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Suicide prevention is everyone's responsibility

by Lt. Cmdr. Monique Richards, Zero Suicide Initiative National Lead, Indian Health Service

During National Suicide Prevention Awareness Month in September, the Indian Health Service joins organizations across the globe to highlight suicide prevention efforts and advocate for prevention strategies and networking to share important resources and information. This week is also National Suicide Prevention Awareness Week, and today is World Suicide Prevention Day. From those who have lost a loved one to suicide, to those considering suicide, suicide affects everyone.

Studies by the Center for Disease Control and Prevention Exit Disclaimer: You Are Leaving  show that suicide rates are rising. Suicide is the 8th leading cause of death across all ages among American Indians and Alaska Natives. The rate of suicide for American Indian and Alaska Native adolescents and young adults ages 15-34 is also 1.3 times the national average. Nationwide, the rate of suicide has increased by more than 30 percent in half of the states across the country since 1999.

So what can we do to reduce these rates and help those in need? The IHS has partnered with the Northwest Portland Area Indian Health Board Exit Disclaimer: You Are Leaving  to improve access to crisis counseling for American Indians and Alaska Natives. Individuals can text the keywords “NATIVE” or “INDIGENOUS” to 741741 to connect directly to a trained, culturally-aware, crisis counselor 24 hours a day, 7 days a week. During the COVID-19 pandemic, accessing crisis services is more important than ever.

Other national efforts are currently in progress to create a new three-digit number, 9-8-8, to access crisis services. Like dialing 9-1-1 to reach emergency services, dialing 9-8-8 will connect directly with the National Suicide Prevention Lifeline Exit Disclaimer: You Are Leaving . This national crisis service will be available in July 2022. Until then, if you or someone you know is struggling with an emotional or mental health crisis, please contact the National Suicide Prevention Lifeline at 1-800-273-8255 (TALK). The service is free, confidential and open 24 hours a day, 7 days a week.

Crisis services for those who identify as Lesbian, Gay, Bisexual, Transgender, Queer and/or Questioning and Two Spirit are available from the Trevor Project  Exit Disclaimer: You Are Leaving  at 1-866-488-7386, 24 hours a day, 7 days a week. You can also text “START” to 678678.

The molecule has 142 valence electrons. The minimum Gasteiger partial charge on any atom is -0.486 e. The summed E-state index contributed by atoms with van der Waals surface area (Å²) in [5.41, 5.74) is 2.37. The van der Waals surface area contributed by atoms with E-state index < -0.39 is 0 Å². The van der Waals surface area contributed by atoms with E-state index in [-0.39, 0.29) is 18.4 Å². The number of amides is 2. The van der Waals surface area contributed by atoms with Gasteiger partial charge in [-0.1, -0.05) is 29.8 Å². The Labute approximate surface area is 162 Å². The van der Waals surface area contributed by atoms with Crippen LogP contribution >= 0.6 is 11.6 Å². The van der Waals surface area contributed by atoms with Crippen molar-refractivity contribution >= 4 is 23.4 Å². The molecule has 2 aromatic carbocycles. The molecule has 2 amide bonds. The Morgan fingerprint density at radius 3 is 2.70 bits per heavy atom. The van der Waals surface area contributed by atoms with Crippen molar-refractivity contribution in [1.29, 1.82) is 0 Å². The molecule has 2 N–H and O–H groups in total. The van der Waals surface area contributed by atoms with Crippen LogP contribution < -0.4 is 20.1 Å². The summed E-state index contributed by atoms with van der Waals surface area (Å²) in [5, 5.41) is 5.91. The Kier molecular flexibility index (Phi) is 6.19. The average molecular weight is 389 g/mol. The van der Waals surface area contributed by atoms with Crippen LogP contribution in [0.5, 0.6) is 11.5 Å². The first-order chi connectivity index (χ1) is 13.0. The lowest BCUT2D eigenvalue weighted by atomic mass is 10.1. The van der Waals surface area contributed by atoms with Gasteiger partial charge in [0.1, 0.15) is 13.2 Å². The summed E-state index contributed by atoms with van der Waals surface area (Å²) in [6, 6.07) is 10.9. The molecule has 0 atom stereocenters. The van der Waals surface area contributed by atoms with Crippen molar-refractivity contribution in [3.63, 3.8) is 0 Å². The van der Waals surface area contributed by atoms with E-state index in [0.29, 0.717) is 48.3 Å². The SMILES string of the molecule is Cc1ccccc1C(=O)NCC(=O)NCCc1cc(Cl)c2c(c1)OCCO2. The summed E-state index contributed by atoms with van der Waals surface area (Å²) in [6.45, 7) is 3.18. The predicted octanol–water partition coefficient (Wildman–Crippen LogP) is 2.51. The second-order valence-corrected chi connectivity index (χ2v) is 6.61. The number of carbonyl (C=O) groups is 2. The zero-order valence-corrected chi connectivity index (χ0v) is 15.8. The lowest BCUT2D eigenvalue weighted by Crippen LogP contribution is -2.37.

The Trans Lifeline Exit Disclaimer: You Are Leaving  offers direct emotional and financial support to trans people in crisis – for the trans community, and by the trans community. A trained crisis counselor can be reached at 877-565-8860.

It is important for Native people to talk to their health care providers to learn more about suicide and available treatment. The Indian Health Service Suicide Prevention and Care Program continues to partner with tribal, federal, and other organizations to develop, support and implement services that protect individuals against suicide risk. In 2020, IHS implemented an agency-wide, evidence-based suicide prevention training called Question, Persuade and Refer, or QPR, for all federal staff. This training embeds the specific and unique cultural values to best address the suicide prevention needs of American Indian and Alaska Native communities.

Suicide prevention is everyone’s responsibility! I encourage you to learn how to talk about suicide Exit Disclaimer: You Are Leaving  —caring, listening and offering resources can save lives.

Related Content:

Suicide Warning Signs and Risk Factors

How to Talk About Suicide

National Suicide Prevention Week

Lt. Cmdr. Monique Richards, Zero Suicide Initiative National Lead, Indian Health Service

Lt. Cmdr. Monique Richards is a United States Public Health Service officer who serves as the national lead for the Zero Suicide Initiative at the Indian Health Service. She holds a Master of Social Work from Howard University and is a practicing licensed independent clinical social worker.